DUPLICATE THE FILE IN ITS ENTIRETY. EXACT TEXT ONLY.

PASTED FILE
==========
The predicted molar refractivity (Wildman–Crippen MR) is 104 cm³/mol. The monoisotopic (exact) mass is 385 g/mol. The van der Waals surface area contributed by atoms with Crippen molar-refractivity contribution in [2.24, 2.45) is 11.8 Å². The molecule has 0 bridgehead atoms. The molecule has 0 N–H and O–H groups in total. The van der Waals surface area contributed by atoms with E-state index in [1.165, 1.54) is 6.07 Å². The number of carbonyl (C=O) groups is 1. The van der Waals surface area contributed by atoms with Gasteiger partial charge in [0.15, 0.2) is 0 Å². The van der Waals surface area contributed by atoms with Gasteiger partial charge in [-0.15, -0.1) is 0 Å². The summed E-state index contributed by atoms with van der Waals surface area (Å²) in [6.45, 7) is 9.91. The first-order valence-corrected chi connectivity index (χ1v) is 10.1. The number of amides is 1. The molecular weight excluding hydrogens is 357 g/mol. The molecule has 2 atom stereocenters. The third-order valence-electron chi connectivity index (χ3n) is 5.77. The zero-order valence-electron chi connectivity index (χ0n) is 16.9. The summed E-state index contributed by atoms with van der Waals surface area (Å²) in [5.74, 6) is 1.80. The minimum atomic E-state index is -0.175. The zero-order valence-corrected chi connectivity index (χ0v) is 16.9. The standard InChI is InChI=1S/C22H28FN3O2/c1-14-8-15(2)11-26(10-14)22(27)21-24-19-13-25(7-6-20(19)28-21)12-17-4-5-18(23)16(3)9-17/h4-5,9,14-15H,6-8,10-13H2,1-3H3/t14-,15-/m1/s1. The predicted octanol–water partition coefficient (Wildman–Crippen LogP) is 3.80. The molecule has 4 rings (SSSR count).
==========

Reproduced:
The predicted molar refractivity (Wildman–Crippen MR) is 104 cm³/mol. The monoisotopic (exact) mass is 385 g/mol. The van der Waals surface area contributed by atoms with Crippen molar-refractivity contribution in [2.24, 2.45) is 11.8 Å². The molecule has 0 bridgehead atoms. The molecule has 0 N–H and O–H groups in total. The van der Waals surface area contributed by atoms with E-state index in [1.165, 1.54) is 6.07 Å². The number of carbonyl (C=O) groups is 1. The van der Waals surface area contributed by atoms with Gasteiger partial charge in [0.15, 0.2) is 0 Å². The van der Waals surface area contributed by atoms with Gasteiger partial charge in [-0.15, -0.1) is 0 Å². The summed E-state index contributed by atoms with van der Waals surface area (Å²) in [6.45, 7) is 9.91. The first-order valence-corrected chi connectivity index (χ1v) is 10.1. The number of amides is 1. The molecular weight excluding hydrogens is 357 g/mol. The molecule has 2 atom stereocenters. The third-order valence-electron chi connectivity index (χ3n) is 5.77. The zero-order valence-electron chi connectivity index (χ0n) is 16.9. The summed E-state index contributed by atoms with van der Waals surface area (Å²) in [5.74, 6) is 1.80. The minimum atomic E-state index is -0.175. The zero-order valence-corrected chi connectivity index (χ0v) is 16.9. The standard InChI is InChI=1S/C22H28FN3O2/c1-14-8-15(2)11-26(10-14)22(27)21-24-19-13-25(7-6-20(19)28-21)12-17-4-5-18(23)16(3)9-17/h4-5,9,14-15H,6-8,10-13H2,1-3H3/t14-,15-/m1/s1. The predicted octanol–water partition coefficient (Wildman–Crippen LogP) is 3.80. The molecule has 4 rings (SSSR count).